Tuesday, October 15, 2013

Compressed sensing and genomes

For more discussion of our recent paper (The human genome as a compressed sensor), see this blog post by my collaborator Carson Chow and another on the machine learning blog Nuit Blanche. One of our main points in the paper is that the phase transition between the regimes of poor and good recovery of the L1 penalized algorithm (LASSO) is readily detectable, and that the scaling behavior of the phase boundary allows theoretical estimates for the necessary amount of data required for good performance at a given sparsity. Apparently, this reasoning has appeared before in the compressed sensing literature, and has been used to optimize hardware designs for sensors. In our case, the sensor is the human genome, and its statistical properties are fixed. Fortunately, we find that genotype matrices are in the same universality class as random matrices, which are good compressed sensors.

The black line in the figure below is the theoretical prediction (Donoho 2006) for the location of the phase boundary. The shading shows results from our simulations. The scale on the right is L2 (norm squared) error in the recovered effects vector compared to the actual effects.


Perhaps we are approaching a D-T moment in genomics ;-)
... a Donoho-Tao moment in the Radar community at the next CoSeRa meeting :-). As a reminder the Donoho-Tao moment was well put in this 2008 IPAM newsletter: .... It’s David Donoho [5] reportedly exclaiming [to] a panel of NSF folks “You’ve got Terry Tao (a Fields medalist [6]) talking to geoscientists, what do you want?” ....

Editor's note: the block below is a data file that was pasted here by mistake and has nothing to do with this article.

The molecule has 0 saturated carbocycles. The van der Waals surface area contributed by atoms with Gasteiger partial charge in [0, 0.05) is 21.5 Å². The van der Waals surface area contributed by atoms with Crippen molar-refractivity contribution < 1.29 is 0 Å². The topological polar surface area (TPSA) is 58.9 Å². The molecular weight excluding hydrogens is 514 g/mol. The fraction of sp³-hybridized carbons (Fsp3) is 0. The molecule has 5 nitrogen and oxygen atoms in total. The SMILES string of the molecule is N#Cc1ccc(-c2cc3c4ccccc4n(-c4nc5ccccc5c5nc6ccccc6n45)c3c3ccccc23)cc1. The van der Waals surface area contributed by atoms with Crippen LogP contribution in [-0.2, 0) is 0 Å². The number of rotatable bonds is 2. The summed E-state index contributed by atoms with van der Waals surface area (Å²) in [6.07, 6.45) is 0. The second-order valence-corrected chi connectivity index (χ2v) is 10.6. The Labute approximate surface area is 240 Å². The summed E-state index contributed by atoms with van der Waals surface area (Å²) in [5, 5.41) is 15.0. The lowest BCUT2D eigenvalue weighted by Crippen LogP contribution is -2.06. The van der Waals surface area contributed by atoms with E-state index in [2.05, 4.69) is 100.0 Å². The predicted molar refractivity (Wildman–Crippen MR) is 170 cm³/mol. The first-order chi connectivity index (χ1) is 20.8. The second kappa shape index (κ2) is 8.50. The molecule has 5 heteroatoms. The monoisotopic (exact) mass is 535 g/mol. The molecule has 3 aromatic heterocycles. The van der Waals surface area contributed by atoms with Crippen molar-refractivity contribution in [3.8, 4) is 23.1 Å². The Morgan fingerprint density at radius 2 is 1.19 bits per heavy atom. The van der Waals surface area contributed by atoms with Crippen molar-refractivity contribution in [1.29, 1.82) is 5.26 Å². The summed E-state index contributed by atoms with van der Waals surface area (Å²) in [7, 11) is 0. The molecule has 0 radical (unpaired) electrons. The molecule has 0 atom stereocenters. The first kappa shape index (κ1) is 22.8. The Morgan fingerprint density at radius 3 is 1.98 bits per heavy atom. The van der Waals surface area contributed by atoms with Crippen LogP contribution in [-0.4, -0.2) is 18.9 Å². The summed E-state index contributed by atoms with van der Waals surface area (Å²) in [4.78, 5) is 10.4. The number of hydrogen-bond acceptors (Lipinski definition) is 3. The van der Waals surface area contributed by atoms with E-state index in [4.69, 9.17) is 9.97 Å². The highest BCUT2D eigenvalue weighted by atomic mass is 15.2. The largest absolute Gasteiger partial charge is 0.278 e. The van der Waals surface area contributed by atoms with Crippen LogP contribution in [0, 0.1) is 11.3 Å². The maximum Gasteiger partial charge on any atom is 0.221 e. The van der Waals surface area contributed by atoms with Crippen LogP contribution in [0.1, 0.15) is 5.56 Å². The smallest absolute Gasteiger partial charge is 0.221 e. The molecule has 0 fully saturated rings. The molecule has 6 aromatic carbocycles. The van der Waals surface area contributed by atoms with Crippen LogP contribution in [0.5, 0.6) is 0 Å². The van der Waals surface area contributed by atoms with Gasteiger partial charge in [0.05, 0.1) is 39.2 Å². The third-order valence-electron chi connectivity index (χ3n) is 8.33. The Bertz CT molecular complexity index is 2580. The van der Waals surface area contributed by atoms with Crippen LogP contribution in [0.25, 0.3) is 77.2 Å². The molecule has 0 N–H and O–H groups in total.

In previous discussions I predicted that of order millions of phenotype-genotype pairs would be sufficient to extract the genetic architecture of complex traits like height or g. This estimate is based on two ingredients:

1. The sparsity of these traits is probably no greater than s ~ 10k (evidence for this comes from looking at genomic Hamming distance as a function of phenotype distance).

2. The compressed sensing results suggest that good recovery can be achieved above a data threshold of roughly n ~ 30 s (assuming 1E06 SNPs and additive heritability h2 = 0.5 or so).

Including an extra order of magnitude to be safe, this leads to n ~ millions.

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